New Colorado Law in Effect August 7 Impacts How You Change Lanes
Every state in the US has some version of the "move over law" on the books, but ours here in Colorado is set to expand on August 7th, making it amongst the toughest versions of the law anywhere in the country.
Currently - as you know - if you're traveling on a roadway and approach an emergency vehicle of some sort stopped on the right side of the road with its lights flashing, you're supposed to move as far left as you can and exercise caution as you pass. But the full text of the law is set to change on August 7th.
Colorado Revised Statutes Title 42. Vehicles and Traffic § 42-4-705, currently states:
A driver in a vehicle shall exhibit due care and caution and proceed as described in subsections (2)(b) and (2)(c) of this section when approaching or passing:
(I) A stationary authorized emergency vehicle that is giving a visual signal by means of flashing, rotating, or oscillating red, blue, or white lights as permitted by section 42-4-213 or 42-4-222;
(II) A stationary towing carrier vehicle that is giving a visual signal by means of flashing, rotating, or oscillating yellow lights; or
(III) A stationary public utility service vehicle that is giving a visual signal by means of flashing, rotating, or oscillating amber lights.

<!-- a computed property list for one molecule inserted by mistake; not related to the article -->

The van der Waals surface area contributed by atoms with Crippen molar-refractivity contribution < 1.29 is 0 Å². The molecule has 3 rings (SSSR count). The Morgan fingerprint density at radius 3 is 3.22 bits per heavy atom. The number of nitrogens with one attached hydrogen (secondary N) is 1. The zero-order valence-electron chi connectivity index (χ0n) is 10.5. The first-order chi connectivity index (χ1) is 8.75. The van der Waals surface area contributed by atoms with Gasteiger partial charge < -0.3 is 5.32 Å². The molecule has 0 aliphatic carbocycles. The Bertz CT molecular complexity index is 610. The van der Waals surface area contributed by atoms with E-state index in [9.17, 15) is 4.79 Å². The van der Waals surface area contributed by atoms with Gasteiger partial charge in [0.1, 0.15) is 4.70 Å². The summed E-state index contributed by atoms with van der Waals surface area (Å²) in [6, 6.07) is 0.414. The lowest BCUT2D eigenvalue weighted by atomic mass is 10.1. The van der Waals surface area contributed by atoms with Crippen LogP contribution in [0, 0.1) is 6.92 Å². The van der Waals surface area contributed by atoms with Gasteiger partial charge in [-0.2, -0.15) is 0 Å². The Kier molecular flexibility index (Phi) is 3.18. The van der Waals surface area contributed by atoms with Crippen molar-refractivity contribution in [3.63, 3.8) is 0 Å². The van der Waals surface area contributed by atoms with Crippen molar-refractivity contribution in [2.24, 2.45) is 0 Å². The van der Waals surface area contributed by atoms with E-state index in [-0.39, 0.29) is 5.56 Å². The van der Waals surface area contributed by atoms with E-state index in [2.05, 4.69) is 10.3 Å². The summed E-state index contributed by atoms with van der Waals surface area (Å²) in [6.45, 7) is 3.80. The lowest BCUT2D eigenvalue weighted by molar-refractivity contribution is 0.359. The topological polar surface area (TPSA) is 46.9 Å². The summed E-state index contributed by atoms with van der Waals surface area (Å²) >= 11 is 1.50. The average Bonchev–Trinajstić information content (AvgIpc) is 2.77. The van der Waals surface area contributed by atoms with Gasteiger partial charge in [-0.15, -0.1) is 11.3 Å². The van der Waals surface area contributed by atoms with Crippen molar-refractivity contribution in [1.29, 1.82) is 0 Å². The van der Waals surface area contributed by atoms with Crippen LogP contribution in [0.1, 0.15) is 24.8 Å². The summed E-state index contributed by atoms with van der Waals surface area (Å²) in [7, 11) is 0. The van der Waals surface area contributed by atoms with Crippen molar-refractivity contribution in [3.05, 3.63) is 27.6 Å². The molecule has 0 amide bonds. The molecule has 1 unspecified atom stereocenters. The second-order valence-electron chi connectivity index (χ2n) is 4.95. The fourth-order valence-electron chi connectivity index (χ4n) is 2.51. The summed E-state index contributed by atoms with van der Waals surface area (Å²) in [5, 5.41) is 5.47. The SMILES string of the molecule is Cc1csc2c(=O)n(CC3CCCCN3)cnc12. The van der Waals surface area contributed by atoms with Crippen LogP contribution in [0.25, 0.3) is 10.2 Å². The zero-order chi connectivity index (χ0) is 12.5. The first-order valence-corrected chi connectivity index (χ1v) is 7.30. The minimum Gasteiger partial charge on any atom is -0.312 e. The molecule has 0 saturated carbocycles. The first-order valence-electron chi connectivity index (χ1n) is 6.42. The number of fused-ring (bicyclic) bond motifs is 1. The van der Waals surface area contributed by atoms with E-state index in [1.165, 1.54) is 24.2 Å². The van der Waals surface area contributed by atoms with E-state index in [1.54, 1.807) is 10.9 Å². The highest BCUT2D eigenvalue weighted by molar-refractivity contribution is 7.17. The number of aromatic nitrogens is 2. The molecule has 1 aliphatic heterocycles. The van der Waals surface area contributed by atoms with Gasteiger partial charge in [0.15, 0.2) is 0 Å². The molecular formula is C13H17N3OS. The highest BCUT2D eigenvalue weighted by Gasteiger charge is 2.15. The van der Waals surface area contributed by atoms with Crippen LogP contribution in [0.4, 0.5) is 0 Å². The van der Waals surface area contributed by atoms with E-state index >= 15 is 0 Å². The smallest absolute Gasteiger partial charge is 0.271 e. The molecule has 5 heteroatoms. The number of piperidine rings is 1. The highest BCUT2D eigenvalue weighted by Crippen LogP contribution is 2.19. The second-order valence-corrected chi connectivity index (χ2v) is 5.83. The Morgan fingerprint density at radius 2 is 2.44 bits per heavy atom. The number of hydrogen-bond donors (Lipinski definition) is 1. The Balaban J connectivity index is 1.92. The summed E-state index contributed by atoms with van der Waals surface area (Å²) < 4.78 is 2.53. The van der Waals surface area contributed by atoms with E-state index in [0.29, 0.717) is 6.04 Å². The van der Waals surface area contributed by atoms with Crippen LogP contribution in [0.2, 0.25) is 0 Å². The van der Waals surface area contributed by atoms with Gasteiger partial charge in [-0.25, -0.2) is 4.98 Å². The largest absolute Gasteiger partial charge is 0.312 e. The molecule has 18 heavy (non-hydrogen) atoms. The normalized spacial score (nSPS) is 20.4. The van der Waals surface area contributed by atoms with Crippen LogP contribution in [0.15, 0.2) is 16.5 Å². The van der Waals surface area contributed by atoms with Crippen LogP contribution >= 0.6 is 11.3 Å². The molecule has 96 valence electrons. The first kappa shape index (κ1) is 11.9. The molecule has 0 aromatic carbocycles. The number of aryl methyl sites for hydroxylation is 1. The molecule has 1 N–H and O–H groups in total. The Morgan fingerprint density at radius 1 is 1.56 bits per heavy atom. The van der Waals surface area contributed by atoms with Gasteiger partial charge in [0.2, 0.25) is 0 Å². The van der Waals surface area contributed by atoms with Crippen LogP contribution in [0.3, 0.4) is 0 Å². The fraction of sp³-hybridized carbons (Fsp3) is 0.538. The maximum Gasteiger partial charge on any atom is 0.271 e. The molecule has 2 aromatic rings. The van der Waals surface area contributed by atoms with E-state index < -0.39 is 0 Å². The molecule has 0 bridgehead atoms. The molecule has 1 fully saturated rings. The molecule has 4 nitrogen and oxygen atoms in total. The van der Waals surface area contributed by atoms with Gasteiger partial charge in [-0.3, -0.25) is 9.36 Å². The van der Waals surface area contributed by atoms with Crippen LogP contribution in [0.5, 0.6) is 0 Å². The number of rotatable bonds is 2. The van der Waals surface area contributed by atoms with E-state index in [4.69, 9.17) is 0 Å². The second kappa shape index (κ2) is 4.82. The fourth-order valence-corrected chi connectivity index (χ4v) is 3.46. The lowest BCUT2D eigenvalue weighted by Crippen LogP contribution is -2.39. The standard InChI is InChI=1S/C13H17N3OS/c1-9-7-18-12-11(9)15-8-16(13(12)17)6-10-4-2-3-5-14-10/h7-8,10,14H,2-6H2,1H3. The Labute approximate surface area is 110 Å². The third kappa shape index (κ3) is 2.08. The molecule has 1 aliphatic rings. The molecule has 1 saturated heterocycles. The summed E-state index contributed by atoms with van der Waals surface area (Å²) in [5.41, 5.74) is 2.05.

The law is obviously designed to protect the safety of law enforcement and other responders as they conduct business on the side of the road. You might have seen that just last week a drunk driver in Adams County slammed into the back of a Colorado State Patrol car, pushing it towards a Trooper who literally jumped off a bridge to avoid being crushed by his cruiser.
New changes to Colorado's "Move Over Law" coming August 7th
Effective August 7th, the Colorado State Patrol, CDOT, and Governor Jared Polis announced yesterday, the law will expand to include ANY vehicle on the side of the road with emergency lights or even just their hazards flashing. This covers everything from a police car or ambulance to a tow truck or anyone conducting official business, but also will now protect a broken down 80's Toyota Corolla driven by a pizza delivery guy or any normal citizen - long as their lights are flashing.
Colorado House Bill 23-1123 adds to the law above a 4th qualifier: " A stationary motor vehicle giving a hazard signal by displaying alternately flashing lights or displaying warning lights." It also eliminates text limiting the statute to only emergency vehicles, making it all-encompassing for any vehicle on the side of the road.
Motorists will be required to move as far to the left as possible, at least a lane over, and if you're unable to move over, you must slow your vehicle to at least 20 MPH below the speed limit, exercising maximum caution as you pass.
Most of us already do this - if only as a courtesy toward the safety of our fellow drivers on the road. But if you don't, you now will have to face consequences.
The law comes with a stiff penalty for violations. Failing to move over or slow down for a disabled vehicle will be a Class 2 misdemeanor, with a fine of up to $150 and a 3-point license violation. This is just for failing to move over, when able while passing the scene.
You can read more about the revisions to the law for when it goes into effect on the Colorado Department of Transportation's website.